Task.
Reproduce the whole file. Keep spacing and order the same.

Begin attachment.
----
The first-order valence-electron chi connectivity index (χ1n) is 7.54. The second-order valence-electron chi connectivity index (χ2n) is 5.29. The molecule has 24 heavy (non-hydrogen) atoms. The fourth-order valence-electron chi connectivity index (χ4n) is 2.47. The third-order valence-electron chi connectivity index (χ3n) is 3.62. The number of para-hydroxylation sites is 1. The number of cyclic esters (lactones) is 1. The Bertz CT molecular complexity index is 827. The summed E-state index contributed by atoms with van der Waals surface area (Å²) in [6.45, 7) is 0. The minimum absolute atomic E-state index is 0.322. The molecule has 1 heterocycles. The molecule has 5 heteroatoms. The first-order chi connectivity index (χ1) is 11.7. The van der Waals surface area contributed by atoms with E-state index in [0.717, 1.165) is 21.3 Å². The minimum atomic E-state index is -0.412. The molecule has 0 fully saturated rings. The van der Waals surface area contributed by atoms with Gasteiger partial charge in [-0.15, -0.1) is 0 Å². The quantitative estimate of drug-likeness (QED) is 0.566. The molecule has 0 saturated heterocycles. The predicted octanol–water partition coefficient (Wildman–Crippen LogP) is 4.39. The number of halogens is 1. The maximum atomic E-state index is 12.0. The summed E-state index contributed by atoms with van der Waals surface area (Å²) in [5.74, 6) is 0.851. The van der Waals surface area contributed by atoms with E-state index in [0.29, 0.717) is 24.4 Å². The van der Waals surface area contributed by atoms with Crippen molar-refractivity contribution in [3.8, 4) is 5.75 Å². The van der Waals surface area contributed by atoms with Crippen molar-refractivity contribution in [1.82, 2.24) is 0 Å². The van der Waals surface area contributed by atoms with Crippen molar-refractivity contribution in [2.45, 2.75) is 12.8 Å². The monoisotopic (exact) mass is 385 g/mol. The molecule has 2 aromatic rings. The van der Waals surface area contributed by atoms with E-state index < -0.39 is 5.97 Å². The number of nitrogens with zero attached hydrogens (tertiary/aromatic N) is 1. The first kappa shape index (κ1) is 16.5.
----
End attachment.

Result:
The first-order valence-electron chi connectivity index (χ1n) is 7.54. The second-order valence-electron chi connectivity index (χ2n) is 5.29. The molecule has 24 heavy (non-hydrogen) atoms. The fourth-order valence-electron chi connectivity index (χ4n) is 2.47. The third-order valence-electron chi connectivity index (χ3n) is 3.62. The number of para-hydroxylation sites is 1. The number of cyclic esters (lactones) is 1. The Bertz CT molecular complexity index is 827. The summed E-state index contributed by atoms with van der Waals surface area (Å²) in [6.45, 7) is 0. The minimum absolute atomic E-state index is 0.322. The molecule has 1 heterocycles. The molecule has 5 heteroatoms. The first-order chi connectivity index (χ1) is 11.7. The van der Waals surface area contributed by atoms with E-state index in [0.717, 1.165) is 21.3 Å². The minimum atomic E-state index is -0.412. The molecule has 0 fully saturated rings. The van der Waals surface area contributed by atoms with Gasteiger partial charge in [-0.15, -0.1) is 0 Å². The quantitative estimate of drug-likeness (QED) is 0.566. The molecule has 0 saturated heterocycles. The predicted octanol–water partition coefficient (Wildman–Crippen LogP) is 4.39. The number of halogens is 1. The maximum atomic E-state index is 12.0. The summed E-state index contributed by atoms with van der Waals surface area (Å²) in [5.74, 6) is 0.851. The van der Waals surface area contributed by atoms with E-state index in [0.29, 0.717) is 24.4 Å². The van der Waals surface area contributed by atoms with Crippen molar-refractivity contribution in [3.8, 4) is 5.75 Å². The van der Waals surface area contributed by atoms with Crippen molar-refractivity contribution in [1.82, 2.24) is 0 Å². The van der Waals surface area contributed by atoms with Crippen molar-refractivity contribution in [2.45, 2.75) is 12.8 Å². The monoisotopic (exact) mass is 385 g/mol. The molecule has 2 aromatic rings. The van der Waals surface area contributed by atoms with E-state index < -0.39 is 5.97 Å². The number of nitrogens with zero attached hydrogens (tertiary/aromatic N) is 1. The first kappa shape index (κ1) is 16.5.